After walking through Meiji-Jingu, we headed towards the main park area of Yoyogi where Tim was hoping for me to see people decked out in their unique outfits. But to our slight disappointment, there was no one dressed up. Instead, the park was filled with families having picnics. I suppose Saturday is family day and Sunday is cosplay/entertainment day at Yoyogi. Throughout Japan we’ve noticed that any opportunity Japanese people get, they picnic. I guess a lot of it may have to do with the fact that many of them live in apartments and even if they do have a house, there aren’t many backyards to play in. We saw different groups of people dancing, playing badminton, playing soccer, and doing yoga (yogis in Yoyogi!)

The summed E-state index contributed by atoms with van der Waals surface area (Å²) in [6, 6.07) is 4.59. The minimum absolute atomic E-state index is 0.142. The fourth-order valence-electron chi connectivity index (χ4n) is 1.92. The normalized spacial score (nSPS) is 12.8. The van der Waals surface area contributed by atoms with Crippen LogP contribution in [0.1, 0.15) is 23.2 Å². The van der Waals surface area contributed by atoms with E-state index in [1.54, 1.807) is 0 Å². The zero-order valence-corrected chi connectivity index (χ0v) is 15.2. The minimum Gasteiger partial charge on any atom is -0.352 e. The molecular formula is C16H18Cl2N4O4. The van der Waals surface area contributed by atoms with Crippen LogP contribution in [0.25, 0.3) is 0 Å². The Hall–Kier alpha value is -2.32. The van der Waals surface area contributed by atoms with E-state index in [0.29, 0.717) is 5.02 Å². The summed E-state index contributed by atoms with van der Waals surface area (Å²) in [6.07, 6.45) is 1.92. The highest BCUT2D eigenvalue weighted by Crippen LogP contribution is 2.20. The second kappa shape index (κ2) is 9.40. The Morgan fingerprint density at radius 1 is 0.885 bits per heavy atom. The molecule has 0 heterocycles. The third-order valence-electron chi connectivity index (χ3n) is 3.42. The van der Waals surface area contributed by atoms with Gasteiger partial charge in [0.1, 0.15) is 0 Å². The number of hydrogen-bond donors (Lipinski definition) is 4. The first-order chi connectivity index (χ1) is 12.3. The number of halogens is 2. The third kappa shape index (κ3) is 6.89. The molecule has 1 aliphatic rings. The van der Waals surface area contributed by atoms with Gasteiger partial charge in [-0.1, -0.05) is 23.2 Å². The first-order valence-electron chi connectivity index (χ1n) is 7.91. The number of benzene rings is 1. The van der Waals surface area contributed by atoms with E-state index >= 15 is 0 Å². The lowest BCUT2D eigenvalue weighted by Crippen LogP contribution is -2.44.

We exited the park towards Harajuku. Harajuku is an area that’s popular among young people making it a more fashion forward/trendy area of Tokyo. You may also be familiar with it as Gwen Stefani had a song and album dedicated to “Harajuku Girls” in the early 2000s (Tim: which probably wouldn’t really feel very politically correct if done today). Because of Gwen Stefani, I first learned about Harajuku. But unlike her Harajuku Girls music video, we did not see anyone dressed up like a typical Harajuku Girl. The only ones that we saw dressed up were clearly tourists, which was a bit disappointing.